On My Deafness and Blindness
The Rev. Robert L. Walker

Early in my life I collected heroes – one of music, the other of poetry and prose. As a child taking piano lessons, I delighted in playing Ludwig van Beethoven’s piano music, composed in 18th century Germany. As a college student, my fancy was caught by John Milton, a 17th century English composer of poetry and other writings.

Why were they my heroes? Beethoven was not deterred by his increasing deafness, and Milton was undeterred by his increasing blindness. Both conditions were my lot – I was born hard of hearing and slowly becoming blind; likewise, I was not to be deterred by either of the two inescapable conditions.

Today, I am privileged to utilize technology that – while it cannot free me from my deafness and blindness – can be a bridge to walk across into artificial hearing and seeing. Without it, I would be helplessly deaf and blind, detaching me from the rest of the world.

Such tools were unimaginable in the ages of Milton and Beethoven. Wonderment fills me in that despite their handicapping conditions, they were not denied the joy in creating their remarkable artistries; however, for one of them—namely John Milton—the limitations of being blind weighed heavily and fearfully, on him. Ultimately, he thrust aside the weight and fear. In Milton’s famous Italian-style sonnet titled “On His Blindness”, we view his acceptance of his disappearing eyesight that too often led to unwanted inaction; hence, there came his bold assertion in the sonnet’s last line that “They also serve who only stand and wait.”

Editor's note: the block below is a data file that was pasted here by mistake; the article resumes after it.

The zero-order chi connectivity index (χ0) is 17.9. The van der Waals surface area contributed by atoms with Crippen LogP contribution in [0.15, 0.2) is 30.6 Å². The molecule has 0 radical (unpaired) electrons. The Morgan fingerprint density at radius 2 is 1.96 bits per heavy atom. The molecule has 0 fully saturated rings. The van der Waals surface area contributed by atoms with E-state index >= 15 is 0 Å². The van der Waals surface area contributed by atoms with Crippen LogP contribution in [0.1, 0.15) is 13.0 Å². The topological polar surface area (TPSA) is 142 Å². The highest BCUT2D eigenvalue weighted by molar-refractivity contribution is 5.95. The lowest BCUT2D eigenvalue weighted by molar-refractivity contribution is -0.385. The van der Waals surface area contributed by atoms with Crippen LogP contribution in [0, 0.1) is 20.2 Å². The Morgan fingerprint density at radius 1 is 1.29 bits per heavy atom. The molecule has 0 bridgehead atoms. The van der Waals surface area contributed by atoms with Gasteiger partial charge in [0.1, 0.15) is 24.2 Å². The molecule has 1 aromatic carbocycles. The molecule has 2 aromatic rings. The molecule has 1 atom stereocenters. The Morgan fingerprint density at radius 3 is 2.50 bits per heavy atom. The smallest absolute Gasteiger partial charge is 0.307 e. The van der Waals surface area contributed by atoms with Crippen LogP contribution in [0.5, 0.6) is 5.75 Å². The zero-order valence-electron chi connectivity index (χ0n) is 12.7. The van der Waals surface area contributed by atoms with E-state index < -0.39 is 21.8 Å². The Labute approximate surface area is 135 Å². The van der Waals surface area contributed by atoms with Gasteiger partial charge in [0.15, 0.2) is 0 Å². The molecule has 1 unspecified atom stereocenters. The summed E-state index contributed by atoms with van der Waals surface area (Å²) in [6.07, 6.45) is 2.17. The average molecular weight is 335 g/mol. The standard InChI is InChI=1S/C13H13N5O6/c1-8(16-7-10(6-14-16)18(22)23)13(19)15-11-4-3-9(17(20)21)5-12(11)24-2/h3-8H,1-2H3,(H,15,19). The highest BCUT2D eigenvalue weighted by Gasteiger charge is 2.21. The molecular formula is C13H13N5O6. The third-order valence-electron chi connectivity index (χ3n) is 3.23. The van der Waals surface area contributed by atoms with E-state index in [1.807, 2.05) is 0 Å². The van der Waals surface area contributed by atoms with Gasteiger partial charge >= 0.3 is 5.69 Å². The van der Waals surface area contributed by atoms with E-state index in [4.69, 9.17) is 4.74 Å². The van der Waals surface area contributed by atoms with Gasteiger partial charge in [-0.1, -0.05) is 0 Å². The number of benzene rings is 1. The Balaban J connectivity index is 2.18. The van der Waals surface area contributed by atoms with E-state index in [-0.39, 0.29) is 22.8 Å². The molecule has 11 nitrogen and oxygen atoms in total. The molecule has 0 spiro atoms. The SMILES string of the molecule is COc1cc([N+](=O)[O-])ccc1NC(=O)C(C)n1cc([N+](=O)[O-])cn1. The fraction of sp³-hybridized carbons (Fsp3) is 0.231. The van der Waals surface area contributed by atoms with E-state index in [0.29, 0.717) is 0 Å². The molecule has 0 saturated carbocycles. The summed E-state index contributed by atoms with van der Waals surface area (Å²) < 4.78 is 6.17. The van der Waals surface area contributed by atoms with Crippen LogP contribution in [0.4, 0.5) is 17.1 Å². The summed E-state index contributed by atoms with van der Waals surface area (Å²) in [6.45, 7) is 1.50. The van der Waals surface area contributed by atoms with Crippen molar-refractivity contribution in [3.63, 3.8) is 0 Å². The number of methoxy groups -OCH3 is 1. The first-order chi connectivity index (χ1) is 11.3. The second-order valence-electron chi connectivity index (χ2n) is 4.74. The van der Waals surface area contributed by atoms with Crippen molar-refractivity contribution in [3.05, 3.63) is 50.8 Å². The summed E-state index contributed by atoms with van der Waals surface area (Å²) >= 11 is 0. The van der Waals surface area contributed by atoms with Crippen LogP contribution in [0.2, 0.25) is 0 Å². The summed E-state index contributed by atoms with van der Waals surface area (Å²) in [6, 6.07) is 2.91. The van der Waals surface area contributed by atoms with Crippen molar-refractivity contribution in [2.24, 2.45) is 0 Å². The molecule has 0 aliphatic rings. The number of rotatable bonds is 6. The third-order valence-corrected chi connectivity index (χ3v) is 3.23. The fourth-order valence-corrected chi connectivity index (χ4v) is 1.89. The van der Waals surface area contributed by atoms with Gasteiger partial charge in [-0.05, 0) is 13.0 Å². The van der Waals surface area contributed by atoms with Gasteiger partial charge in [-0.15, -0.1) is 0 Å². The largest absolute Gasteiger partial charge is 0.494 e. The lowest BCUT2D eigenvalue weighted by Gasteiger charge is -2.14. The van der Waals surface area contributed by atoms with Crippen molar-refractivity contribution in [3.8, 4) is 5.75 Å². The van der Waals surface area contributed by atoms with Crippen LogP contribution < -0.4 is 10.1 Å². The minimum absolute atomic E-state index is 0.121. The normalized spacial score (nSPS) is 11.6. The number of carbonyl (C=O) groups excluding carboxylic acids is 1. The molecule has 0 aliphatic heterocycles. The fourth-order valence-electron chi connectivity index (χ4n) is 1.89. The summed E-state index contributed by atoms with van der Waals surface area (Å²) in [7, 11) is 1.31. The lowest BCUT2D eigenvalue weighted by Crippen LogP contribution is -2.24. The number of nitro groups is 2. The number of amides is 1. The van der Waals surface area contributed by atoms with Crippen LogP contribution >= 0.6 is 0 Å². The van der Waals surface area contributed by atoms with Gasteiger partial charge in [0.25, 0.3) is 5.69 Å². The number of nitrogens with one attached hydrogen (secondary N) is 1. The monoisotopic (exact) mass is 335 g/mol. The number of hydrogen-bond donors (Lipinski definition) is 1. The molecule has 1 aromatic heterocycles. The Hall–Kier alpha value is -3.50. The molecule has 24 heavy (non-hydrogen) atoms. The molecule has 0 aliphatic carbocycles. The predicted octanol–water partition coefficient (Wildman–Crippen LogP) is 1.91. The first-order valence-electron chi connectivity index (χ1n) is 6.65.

This poem is clearly based on the harsh parable found in Matthew 25: 14-30 that is attributed to Jesus; Luke in 19: 12-26 picks up the theme, but in contradiction to Matthew’s version. In the sonnet, Milton talks about the darkness surrounding him that probably was a gradual awakening to the reality that began at birth as it did for me, and then engulfed me in 2001.

Milton continued his classical writings that were dictated to his secretary. Perhaps it was that codependency in the midst of his independent spirit that led Milton to challenge the parable’s implication that an angry God can attack an inactive person (such as a blind one) if good works aren’t forthcoming. Milton cleverly countered that notion with the realization that his need for help in a dark world was itself a service allowing others to meet the requirement of serving others; hence, “They also serve who only stand and wait” for assistance. Let that countering theology be ours whenever anyone of us is providing services for people coping with a disability; that is, they are serving us with that privilege of serving them.

The gifts of modern technology that I need and utilize were not available for Milton or Beethoven; consequently, I am humbly glad that such services are mine. They started when I was 11 years old, and after then-known medical concepts surrounding deafness failed, I was then provided with my first hearing aid.

Years later, with the lessening of my eyesight, the Milton darkness closed in on me, but in an age where computers and other aids make my situation tolerable (but not always so). I have been a retired clergyperson since 1995, yet I still care deeply about our Church, its conferences, and every kind of needed ministry. Recently, I learned that on the PNW Conference’s website I could download the “The Amen Report” – newsletters that were distributed to conference attendees last June. I went online to acquire the documents, only to surrender to the oddities flouncing around in cyberspace. Try as I might, I could not get the newsletter to be read by my screen-reading software.

After receiving my complaint, a Conference staff person referred me to Jesse N. Love, our Conference’s print and publications manager. Success came when he followed my suggestion of formatting the newsletters onto a Word document and pasting it into an e-mail to me. It was a gift of service by Jesse that I finally could listen to the three Amen Reports.